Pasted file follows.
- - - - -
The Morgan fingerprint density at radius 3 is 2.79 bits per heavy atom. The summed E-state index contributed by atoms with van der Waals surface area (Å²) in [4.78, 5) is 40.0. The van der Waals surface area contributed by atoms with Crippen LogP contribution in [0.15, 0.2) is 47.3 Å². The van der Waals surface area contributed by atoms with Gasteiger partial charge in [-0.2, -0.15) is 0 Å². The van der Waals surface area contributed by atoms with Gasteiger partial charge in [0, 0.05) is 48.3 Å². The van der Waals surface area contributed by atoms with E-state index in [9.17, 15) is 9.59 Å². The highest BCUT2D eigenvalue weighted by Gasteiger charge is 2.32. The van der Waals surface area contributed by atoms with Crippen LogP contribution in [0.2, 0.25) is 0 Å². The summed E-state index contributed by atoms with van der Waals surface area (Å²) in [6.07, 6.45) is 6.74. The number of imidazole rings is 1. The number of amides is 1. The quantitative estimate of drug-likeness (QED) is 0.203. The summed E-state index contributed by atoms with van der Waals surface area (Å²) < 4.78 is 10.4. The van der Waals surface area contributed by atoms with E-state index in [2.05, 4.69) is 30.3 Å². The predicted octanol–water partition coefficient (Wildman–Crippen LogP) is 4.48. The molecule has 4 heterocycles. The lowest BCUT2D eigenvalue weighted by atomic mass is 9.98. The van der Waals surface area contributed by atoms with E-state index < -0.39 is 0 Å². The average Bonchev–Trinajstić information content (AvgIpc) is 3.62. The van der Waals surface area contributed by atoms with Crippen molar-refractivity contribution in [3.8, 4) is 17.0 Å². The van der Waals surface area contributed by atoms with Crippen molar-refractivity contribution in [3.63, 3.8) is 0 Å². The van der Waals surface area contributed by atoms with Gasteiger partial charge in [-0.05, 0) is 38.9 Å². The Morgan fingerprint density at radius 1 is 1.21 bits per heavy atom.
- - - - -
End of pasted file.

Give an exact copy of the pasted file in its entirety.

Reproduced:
The Morgan fingerprint density at radius 3 is 2.79 bits per heavy atom. The summed E-state index contributed by atoms with van der Waals surface area (Å²) in [4.78, 5) is 40.0. The van der Waals surface area contributed by atoms with Crippen LogP contribution in [0.15, 0.2) is 47.3 Å². The van der Waals surface area contributed by atoms with Gasteiger partial charge in [-0.2, -0.15) is 0 Å². The van der Waals surface area contributed by atoms with Gasteiger partial charge in [0, 0.05) is 48.3 Å². The van der Waals surface area contributed by atoms with E-state index in [9.17, 15) is 9.59 Å². The highest BCUT2D eigenvalue weighted by Gasteiger charge is 2.32. The van der Waals surface area contributed by atoms with Crippen LogP contribution in [0.2, 0.25) is 0 Å². The summed E-state index contributed by atoms with van der Waals surface area (Å²) in [6.07, 6.45) is 6.74. The number of imidazole rings is 1. The number of amides is 1. The quantitative estimate of drug-likeness (QED) is 0.203. The summed E-state index contributed by atoms with van der Waals surface area (Å²) < 4.78 is 10.4. The van der Waals surface area contributed by atoms with E-state index in [2.05, 4.69) is 30.3 Å². The predicted octanol–water partition coefficient (Wildman–Crippen LogP) is 4.48. The molecule has 4 heterocycles. The lowest BCUT2D eigenvalue weighted by atomic mass is 9.98. The van der Waals surface area contributed by atoms with E-state index < -0.39 is 0 Å². The average Bonchev–Trinajstić information content (AvgIpc) is 3.62. The van der Waals surface area contributed by atoms with Crippen molar-refractivity contribution in [3.8, 4) is 17.0 Å². The van der Waals surface area contributed by atoms with Crippen molar-refractivity contribution in [3.63, 3.8) is 0 Å². The van der Waals surface area contributed by atoms with Gasteiger partial charge in [-0.05, 0) is 38.9 Å². The Morgan fingerprint density at radius 1 is 1.21 bits per heavy atom.